“I sometimes have to drive long distances on the road and the Pantera feels very safe and comfortable at its maximum 50kph travel speed. The axles are hydraulically adjustable from the cab, but the sprayer feels very stable at our usual 1.85m track width so I leave it set at that most of the time.
Some of the land is up to 35 miles distant but the Pantera copes easily with the road work with a travel speed of up to 50kph.
Visibility is excellent, and the camera at the rear means there are no blind spots, so even a cyclist directly behind is clearly seen. There is a proper foot brake, but I haven’t used it as the hand control provides plenty of braking when needed,” he says.
The ease with which the sprayer is filled is something which has impressed George. “Everything needed is within easy reach beside the induction bowl,” he explains, “and there are two groups of controls; one for filling and the other to select the output. The three-inch suction hose fills the large tank quickly and the induction bowl is easy and clean to use with a handy lance for rinsing. Two small LCD screens right beside the filler display the volume of liquid in the main and clean water tanks.”Other features highly rated by George include a storage compartment under the cab at the top of the steps, ideal for protective clothing, and a larger compartment under the front of the cab suitable for tools or containers of chemical.
“We are pleased with our decision to purchase the Pantera,” says Robert. “It allows us to cover larger areas when weather windows are available without having to travel so fast that we compromise our spray quality, and it is very versatile, suiting all our crops and copes well with our sloping land. The ground clearance is very good, which minimises damage to the oilseed rape and the boom section control means we are applying as accurately as possible. The Deutz engine is proving economical too, the electronic management adjusting output constantly to match the need. We have to spray more frequently than we used to, to keep on top of black-grass, including two applications on stale seedbeds before drilling where time allows and without a sprayer capable of getting over the area needed at the required time we wouldn’t be able to control the weed in this way.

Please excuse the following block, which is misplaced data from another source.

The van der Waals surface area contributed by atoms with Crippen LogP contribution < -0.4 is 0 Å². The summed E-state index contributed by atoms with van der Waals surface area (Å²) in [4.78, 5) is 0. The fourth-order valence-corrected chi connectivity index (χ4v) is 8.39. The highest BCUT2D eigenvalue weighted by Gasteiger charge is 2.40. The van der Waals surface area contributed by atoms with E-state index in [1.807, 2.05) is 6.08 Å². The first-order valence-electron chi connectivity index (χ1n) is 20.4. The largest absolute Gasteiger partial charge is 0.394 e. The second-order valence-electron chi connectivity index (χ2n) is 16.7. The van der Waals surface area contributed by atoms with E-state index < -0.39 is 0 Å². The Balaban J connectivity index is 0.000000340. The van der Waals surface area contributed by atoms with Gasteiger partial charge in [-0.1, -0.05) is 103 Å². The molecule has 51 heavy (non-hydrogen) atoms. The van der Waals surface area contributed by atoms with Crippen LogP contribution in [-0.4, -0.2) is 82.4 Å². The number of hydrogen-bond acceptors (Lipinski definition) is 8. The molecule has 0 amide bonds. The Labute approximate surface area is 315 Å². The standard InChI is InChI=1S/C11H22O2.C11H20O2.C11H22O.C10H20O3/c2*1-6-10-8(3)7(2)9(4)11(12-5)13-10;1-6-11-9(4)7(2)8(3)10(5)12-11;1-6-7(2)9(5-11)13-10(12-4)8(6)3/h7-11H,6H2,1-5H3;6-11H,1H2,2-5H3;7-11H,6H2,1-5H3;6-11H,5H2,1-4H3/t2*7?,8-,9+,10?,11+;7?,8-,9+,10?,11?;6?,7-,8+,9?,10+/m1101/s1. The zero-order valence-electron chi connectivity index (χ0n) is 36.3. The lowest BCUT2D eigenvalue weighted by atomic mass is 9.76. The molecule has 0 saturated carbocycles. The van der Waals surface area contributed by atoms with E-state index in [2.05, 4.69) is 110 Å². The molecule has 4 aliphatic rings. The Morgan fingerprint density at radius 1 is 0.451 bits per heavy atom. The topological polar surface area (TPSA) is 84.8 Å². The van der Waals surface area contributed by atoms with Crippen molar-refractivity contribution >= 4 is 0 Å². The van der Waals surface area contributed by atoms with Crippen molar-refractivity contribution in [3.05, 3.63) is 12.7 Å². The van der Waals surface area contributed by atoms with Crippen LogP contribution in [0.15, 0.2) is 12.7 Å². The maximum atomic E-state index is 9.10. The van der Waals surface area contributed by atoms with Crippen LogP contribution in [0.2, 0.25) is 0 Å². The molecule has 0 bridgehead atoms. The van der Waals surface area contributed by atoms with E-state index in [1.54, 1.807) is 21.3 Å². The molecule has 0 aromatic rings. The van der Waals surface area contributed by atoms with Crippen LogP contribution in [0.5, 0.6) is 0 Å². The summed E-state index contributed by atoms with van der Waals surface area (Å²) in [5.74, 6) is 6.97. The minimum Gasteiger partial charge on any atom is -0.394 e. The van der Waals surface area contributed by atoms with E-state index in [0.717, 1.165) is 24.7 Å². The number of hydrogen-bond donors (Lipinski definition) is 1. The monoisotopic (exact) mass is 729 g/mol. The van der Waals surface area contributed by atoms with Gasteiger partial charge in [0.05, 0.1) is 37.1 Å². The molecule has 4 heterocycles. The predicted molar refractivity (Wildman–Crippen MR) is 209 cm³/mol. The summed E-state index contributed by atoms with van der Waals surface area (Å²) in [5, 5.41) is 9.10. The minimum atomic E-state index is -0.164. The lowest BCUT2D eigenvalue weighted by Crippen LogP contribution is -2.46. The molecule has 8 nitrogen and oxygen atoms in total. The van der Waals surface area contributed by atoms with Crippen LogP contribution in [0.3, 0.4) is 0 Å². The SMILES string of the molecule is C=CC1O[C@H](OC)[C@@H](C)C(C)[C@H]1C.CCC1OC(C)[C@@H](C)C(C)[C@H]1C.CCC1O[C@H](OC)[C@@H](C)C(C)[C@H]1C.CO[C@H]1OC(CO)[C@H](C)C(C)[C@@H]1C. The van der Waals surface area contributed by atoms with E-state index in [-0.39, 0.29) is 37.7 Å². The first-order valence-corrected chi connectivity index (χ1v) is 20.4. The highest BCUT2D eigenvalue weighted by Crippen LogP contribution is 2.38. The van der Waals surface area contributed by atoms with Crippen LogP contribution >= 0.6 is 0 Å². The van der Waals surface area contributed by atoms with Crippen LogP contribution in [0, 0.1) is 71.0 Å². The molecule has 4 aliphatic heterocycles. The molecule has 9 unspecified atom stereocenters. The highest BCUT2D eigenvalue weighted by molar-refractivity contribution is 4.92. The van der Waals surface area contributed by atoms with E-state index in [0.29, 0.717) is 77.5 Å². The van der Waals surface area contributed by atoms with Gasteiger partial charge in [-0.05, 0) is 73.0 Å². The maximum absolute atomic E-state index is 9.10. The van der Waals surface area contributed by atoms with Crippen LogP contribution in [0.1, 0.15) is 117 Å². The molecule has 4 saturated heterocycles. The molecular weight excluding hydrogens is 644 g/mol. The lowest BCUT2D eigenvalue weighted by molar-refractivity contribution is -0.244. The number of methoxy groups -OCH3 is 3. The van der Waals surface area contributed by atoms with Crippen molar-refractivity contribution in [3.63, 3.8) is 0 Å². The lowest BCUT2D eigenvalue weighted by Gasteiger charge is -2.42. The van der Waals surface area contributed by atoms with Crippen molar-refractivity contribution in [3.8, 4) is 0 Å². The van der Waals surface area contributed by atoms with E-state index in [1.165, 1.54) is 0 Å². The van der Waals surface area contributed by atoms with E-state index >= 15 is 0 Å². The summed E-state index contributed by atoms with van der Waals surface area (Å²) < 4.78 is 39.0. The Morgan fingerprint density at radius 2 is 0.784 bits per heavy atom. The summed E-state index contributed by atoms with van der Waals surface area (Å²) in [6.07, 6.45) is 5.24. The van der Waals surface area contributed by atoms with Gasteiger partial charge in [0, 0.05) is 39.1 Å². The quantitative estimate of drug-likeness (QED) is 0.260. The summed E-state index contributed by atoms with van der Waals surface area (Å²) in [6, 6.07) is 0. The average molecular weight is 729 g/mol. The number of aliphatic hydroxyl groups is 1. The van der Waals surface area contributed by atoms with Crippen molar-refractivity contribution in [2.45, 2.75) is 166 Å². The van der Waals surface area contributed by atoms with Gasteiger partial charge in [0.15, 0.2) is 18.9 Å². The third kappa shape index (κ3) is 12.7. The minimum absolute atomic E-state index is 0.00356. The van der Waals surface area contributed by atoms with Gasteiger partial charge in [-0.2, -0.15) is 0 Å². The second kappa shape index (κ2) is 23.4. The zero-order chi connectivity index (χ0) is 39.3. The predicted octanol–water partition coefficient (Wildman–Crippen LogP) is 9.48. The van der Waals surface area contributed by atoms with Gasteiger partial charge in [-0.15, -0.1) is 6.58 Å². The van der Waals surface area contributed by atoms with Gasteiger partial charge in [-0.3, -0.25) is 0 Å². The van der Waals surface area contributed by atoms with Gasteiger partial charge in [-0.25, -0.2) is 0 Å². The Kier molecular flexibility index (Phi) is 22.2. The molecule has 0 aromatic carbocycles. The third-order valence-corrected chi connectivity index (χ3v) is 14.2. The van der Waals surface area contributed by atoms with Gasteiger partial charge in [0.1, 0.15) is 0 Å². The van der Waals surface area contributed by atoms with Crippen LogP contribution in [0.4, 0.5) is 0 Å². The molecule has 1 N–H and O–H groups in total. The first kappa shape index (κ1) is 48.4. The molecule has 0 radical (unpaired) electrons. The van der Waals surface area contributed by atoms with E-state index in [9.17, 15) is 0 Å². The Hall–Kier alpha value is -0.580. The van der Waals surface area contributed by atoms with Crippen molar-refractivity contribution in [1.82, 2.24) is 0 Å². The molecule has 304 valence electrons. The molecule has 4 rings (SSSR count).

“The initial training and support that was provided for our operators by our dealer Pecks AgriTrac and by Amazone was excellent,” he continues. “We have enjoyed a good working relationship with Pecks for many years and the dealer does a good job looking after our tractor fleet, so we are certain that if a problem does occur, despite relying on the single sprayer, we would be back spraying again very quickly.”